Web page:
The Red Sea

The Red Sea is depicted red, not because of the color of the water but because of the color of the seabed. Translations (1) and (2) talk about the trade between Egypt and the Far East. The trade through Egypt (Mediterranean Sea <-> Alexandria <-> Red Sea <-> Indian Ocean <-> China/India) was the most important trade route throughout the Middle Ages for the European-Asian trade.

Translation 1: “This sea is called the Red Sea which was crossed by the Twelve Tribes of Egypt. Let it be known that the water is not red, but the bottom is that color. Through this sea pass most of the spices arriving at Alexandria from India.”

Translation 2: “The spices coming from India are brought to this city of Chos [Al-Qusayr, Egypt]. Then, they are taken to Babylon [Al-Fustat, Egypt] and Alexandria.”

Prester John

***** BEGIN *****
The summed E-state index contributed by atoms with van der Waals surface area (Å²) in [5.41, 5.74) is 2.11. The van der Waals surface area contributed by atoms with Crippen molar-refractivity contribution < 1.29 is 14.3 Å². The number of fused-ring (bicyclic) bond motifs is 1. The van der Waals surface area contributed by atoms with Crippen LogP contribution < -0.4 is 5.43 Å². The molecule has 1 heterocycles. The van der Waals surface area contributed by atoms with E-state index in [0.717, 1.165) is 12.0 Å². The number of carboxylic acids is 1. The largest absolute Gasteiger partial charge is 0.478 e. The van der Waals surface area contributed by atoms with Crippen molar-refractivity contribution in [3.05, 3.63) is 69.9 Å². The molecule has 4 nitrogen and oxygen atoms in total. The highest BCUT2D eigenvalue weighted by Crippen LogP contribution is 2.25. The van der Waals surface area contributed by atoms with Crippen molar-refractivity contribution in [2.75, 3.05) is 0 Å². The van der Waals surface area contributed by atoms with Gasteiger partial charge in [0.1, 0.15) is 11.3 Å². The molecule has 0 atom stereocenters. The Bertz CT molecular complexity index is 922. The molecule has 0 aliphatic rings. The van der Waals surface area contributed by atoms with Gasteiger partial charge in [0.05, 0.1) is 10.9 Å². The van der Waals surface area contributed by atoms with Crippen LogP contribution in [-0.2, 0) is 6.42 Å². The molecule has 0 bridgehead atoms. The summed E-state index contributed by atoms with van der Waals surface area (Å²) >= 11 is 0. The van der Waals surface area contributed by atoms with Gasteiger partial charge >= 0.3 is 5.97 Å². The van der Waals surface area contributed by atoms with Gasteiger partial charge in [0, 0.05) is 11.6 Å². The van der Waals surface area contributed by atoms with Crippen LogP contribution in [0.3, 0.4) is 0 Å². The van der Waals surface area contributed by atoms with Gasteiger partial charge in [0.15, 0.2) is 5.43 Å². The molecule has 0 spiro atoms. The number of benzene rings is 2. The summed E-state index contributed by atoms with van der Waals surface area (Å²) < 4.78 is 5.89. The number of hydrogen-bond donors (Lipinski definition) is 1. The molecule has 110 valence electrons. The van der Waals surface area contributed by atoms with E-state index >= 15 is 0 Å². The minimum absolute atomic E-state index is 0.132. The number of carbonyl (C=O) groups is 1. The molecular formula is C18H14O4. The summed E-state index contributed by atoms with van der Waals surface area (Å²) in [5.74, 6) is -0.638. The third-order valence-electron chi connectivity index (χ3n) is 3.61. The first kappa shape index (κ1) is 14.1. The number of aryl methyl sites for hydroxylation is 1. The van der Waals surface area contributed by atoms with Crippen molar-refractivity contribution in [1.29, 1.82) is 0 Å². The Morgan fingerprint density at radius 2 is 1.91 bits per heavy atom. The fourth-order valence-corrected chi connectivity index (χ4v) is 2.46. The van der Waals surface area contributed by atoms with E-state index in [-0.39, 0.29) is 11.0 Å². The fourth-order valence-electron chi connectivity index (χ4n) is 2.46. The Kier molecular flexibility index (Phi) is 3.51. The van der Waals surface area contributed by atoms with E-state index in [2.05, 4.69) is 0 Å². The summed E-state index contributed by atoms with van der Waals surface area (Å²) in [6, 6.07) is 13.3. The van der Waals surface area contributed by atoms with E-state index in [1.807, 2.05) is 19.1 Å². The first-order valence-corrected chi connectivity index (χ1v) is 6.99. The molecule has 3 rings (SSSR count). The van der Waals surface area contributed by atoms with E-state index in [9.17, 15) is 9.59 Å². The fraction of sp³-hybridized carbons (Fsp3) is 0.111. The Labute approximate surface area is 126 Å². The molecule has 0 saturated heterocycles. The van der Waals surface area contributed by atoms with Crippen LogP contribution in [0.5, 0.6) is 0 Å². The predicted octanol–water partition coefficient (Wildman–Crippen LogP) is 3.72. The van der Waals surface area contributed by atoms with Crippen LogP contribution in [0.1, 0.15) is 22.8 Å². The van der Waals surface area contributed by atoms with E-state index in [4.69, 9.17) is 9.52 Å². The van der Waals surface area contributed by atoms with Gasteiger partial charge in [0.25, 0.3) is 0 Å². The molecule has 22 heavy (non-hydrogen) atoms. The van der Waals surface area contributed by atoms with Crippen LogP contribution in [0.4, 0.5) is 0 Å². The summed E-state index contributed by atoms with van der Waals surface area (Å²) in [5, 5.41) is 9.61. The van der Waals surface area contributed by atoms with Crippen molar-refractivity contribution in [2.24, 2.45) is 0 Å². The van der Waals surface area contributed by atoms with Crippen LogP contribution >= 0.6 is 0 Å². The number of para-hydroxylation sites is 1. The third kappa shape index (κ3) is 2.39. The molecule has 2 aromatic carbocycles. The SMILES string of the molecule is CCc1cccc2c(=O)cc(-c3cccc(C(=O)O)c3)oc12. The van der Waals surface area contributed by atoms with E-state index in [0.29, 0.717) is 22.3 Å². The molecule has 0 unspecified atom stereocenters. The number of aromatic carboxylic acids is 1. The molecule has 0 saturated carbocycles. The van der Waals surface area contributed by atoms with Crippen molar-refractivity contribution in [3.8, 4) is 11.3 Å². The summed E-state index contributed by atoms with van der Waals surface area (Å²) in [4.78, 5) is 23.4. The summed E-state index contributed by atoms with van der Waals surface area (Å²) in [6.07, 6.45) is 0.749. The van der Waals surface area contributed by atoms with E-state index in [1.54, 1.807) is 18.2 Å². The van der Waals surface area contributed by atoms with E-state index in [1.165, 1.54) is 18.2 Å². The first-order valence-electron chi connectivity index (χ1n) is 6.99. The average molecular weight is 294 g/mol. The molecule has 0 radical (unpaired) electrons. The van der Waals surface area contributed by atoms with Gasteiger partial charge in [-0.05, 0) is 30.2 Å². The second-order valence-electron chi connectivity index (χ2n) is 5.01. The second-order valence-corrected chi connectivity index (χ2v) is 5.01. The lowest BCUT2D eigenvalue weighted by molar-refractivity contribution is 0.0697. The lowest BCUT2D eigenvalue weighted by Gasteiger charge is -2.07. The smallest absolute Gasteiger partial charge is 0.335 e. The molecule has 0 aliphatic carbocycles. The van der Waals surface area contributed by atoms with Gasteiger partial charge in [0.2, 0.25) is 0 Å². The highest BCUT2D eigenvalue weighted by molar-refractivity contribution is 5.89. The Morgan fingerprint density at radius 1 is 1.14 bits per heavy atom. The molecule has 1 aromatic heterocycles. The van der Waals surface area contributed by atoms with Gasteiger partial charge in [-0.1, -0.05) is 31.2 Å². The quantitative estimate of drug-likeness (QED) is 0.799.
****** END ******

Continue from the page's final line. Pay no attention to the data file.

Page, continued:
We find a small reference to Prester John in the lower left corner of sheet 2, panel IV. Prester John was a mythical figure who gained popularity during the twelfth century after a supposed letter from him arrived in Europe. According to the legends, he was a strong Christian king from a far away land. He was originally placed somewhere in the East and was for a while identified with the Great Khan. The christians soon realized that there was no Christian king to be found in the East, after they had sent multiple missionaries and diplomats to the Far East in search of Prester John but only found small communities of Nestorians (in fact, after the Great Khan plundered East-Europe some Europeans began to identify the Great Khan and his tribes with Gog and Magog). They relocated him in Africa as the king of the Ethiopians because there were stories about a Christian community living in Ethiopia (the Monophysites). This mythe about Prester John provoked a lot of interest towards the Far East and Africa for Europeans who would keep sending exploration parties to find this ally who could maybe help them take Jeruzalem back from the Muslims.